SENIOR MEMBER
Joined
Dec 26, 2014
Messages
1,239
Reaction score
319
Country
USA
Location
USA
The International criminal court due to structural weaknesses and though it claims that is free from any political influence but fact is the states which fund the ICC manipulate the court to do their bidding. That would explain why thousands of people who've committed war crimes haven't been prosecuted [or won't be prosecuted].

Who'd trust an institution that is controlled by a few nations? The Libyans I suppose don't trust the ICC . . .
 

Corzhens

MEMBER
Joined
May 26, 2015
Messages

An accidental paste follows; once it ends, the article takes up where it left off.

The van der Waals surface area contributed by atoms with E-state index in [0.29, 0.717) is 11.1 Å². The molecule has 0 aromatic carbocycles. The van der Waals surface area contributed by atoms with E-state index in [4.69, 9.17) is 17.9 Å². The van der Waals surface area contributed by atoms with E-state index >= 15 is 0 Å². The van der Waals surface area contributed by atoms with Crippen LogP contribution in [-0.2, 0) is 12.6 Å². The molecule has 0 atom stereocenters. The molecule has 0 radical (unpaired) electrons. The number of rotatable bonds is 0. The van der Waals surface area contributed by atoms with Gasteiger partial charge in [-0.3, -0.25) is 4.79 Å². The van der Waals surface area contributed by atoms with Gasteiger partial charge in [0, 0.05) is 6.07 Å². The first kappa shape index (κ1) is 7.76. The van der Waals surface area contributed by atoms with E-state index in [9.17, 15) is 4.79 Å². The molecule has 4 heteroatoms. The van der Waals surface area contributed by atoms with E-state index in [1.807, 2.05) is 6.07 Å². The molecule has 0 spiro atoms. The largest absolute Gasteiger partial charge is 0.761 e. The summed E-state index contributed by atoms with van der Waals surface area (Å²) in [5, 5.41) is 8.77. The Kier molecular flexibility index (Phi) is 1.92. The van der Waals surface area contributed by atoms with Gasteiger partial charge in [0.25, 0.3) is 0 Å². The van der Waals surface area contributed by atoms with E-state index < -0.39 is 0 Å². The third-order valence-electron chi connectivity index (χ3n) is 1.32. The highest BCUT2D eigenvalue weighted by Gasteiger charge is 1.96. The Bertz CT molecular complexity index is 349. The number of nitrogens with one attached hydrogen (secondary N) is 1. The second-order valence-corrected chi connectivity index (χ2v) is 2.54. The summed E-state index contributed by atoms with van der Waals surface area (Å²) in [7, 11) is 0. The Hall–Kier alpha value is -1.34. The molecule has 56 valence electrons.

853
Reaction score
111
Country
Philippines
Location
Philippines
How many dictators were executed? How many families of dictators have suffered execution or incarceration? As they say, that's the price of war when you lose. When I was young, I had read of Zulfikar Ali Bhutto, a former ruler of Pakistan who was executed for his alleged wrongdoings. But his daughter, Benazir became a prime minister. Politics is really silly at times.
 

Psyche

MEMBER
Joined
Jun 23, 2015
Messages
63
Reaction score
19
Country
New Zealand
Location
USA
Whether or not you accept the ICC, there are still the other five reasons why this is a show trial with no actual judicial weight domestically either. It is just one of the warring parties releasing some propaganda in a very effective way. And if Saif ever is brought to account this will probably make that process more difficult. Especially as he is currently being imprisoned extra-judicially by a third party.